John Tucker Lamkin Sr., died Mother’s Day a few weeks before his 95th birthday.
Jack, as he was more familiarly known, was born June 11, 1922 in Cape and was a lifelong resident. About 1932 Jack began spending summers at Cheley Colorado Camps. From the time he arrived in Colorado, the mountains were in him and he loved them all his life.
It was obvious that camp had a significant influence upon Jack and remained important to him. Jack retained many lifelong friends from his days at Cheley, people with whom he traveled and visited the remainder of his life. In 1989 Jack helped found the John Austin Cheley Foundation, helping forge our identity and founding principles, and setting the stage for the future of our organization. His love of Cheley Camps and passion to provide the camp experience to those who could not afford it was passed down to two of his children, Walter and Kathy (Trammell) who both became JACF trustees.
He was the younger of the two sons of Robert E. Lee and Floy V. Tucker Lamkin, both of old Virginia families removed to the heart of Missouri’s “Little Dixie.” In 1907 the father came to Cape Girardeau to open the Buckner-Ragsdale Clothing Company at the Quality Corner of Broadway & Main. With his sons and grandson it became the family’s business for the next 75 years.
Assumedly Jack graduated from Central as three colleges claim him as an alum: Westminster, SEMO, and Washington University for a bachelor program stretching 7 years including an interruption for World War II service. Family connections might have kept him out of the fighting, but Jack enlisted in the Marines, incurring the formidable displeasure of his mother. Nevertheless, Fred Groves, head of the local draft board and an officer in WWI, gave Jack his .45, now a treasured family memento.
An acquaintance with engines gained in Central’s shops resulted in an assignment as aircraft mechanic in VMF 121 which took part in the extremely costly and unnecessary invasion of Pelilieu Island. There he was wounded by a Japanese sniper. Before returning to the States after the August 1945 surrender he served a tour in China developing a taste for pigeon blood and Tsingtao beer.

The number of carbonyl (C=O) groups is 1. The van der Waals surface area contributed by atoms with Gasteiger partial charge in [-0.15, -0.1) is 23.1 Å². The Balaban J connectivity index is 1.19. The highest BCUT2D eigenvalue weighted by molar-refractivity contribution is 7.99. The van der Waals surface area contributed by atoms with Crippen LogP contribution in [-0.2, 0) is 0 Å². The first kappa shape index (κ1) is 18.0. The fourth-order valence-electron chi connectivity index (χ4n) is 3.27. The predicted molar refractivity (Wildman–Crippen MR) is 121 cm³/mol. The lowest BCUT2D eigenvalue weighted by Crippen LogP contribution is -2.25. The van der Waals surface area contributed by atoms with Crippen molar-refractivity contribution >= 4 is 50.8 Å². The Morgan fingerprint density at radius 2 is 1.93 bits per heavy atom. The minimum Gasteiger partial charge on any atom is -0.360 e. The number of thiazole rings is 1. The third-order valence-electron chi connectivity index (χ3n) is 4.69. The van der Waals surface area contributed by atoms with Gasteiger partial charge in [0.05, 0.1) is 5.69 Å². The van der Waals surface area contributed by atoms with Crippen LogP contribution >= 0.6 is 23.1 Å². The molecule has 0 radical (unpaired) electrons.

Back state-side and on campus, Jack became reacquainted with a former neighbor girl who had moved to St. Louis. In November 1948 he married Kathrine Porter Russell there and brought her back to Cape in time for the May 1949 tornado. Numerous well-behaved children quickly followed, dashing all thoughts of a Rocky Mountain high.
In addition to the family business, he: helped build the JC golf course; flipped pancakes for the Lions Club; war-hooped for the Parsley & Shumate Indians; did his bit with the Chamber of Commerce; counter-balanced the doctors on the Southeast Missouri Hospital Board; and was a long-time member of the First Presbyterian Church. In 1956 his beard won the Sesquicentennial Brother of the Brush contest. No one with Jack ever left the SEMO District Fair empty handed. Prior to the accident he attended the daily supreme court sessions on Kingshighway. Most recently he served as Grand Marshall of the Wik-a-Te-Wa Fourth of July parade.
No article about Jack would be complete without a mention of his dogs – Skippy, Gizmo, Tinkerbell, Jenny (ratdog), Andy, Shadow, Spanky, and Beau. They were true companions.
After Buckner’s closed, the Lamkin association with Main Street continued into the 21st century as Jack and Po built and lived in the first of the residential renovations overlooking the Mississippi. And, although all six of Jack’s children call Cape home, none reside in town. They include: J T and Kathleen of the blue states; Walter and Sharon of St. Louis; the late Richard and Sue of Montgomery, AL; Kathrine and Dr. Vic Trammell of Broken Arrow, OK; Melissa and Thomas O’Connor of London and Clayton and Donna of Quincy, IL. At last count there were 18 grandchildren, 20 great grandchildren, and one great-great grandson with another scheduled for Jack’s birthday, all of whom but the last attended the Sixtieth Wedding Anniversary.
In lieu of contributions, remember Jack over a good meal out, but if that is not enough, consider supporting the John Austin Cheley Foundation
We remember Jack and appreciate and benefit from his vision and that of his fellow founding trustees.
Visitation will be from 4:00 PM to 7:00 PM on Thursday, May 18, 2017 at the Ford & Sons Mt. Auburn Funeral Home in Cape Girardeau.
Funeral service will be at 10:00 AM Friday, May 19, 2017 at First Presbyterian Church in Cape Girardeau with the Rev. Terry Epling officiating.
Burial will be at Cape County Memorial Park in Cape Girardeau.
For more stories and photos go to https://sites.google.com/site/johntuckerlamkin/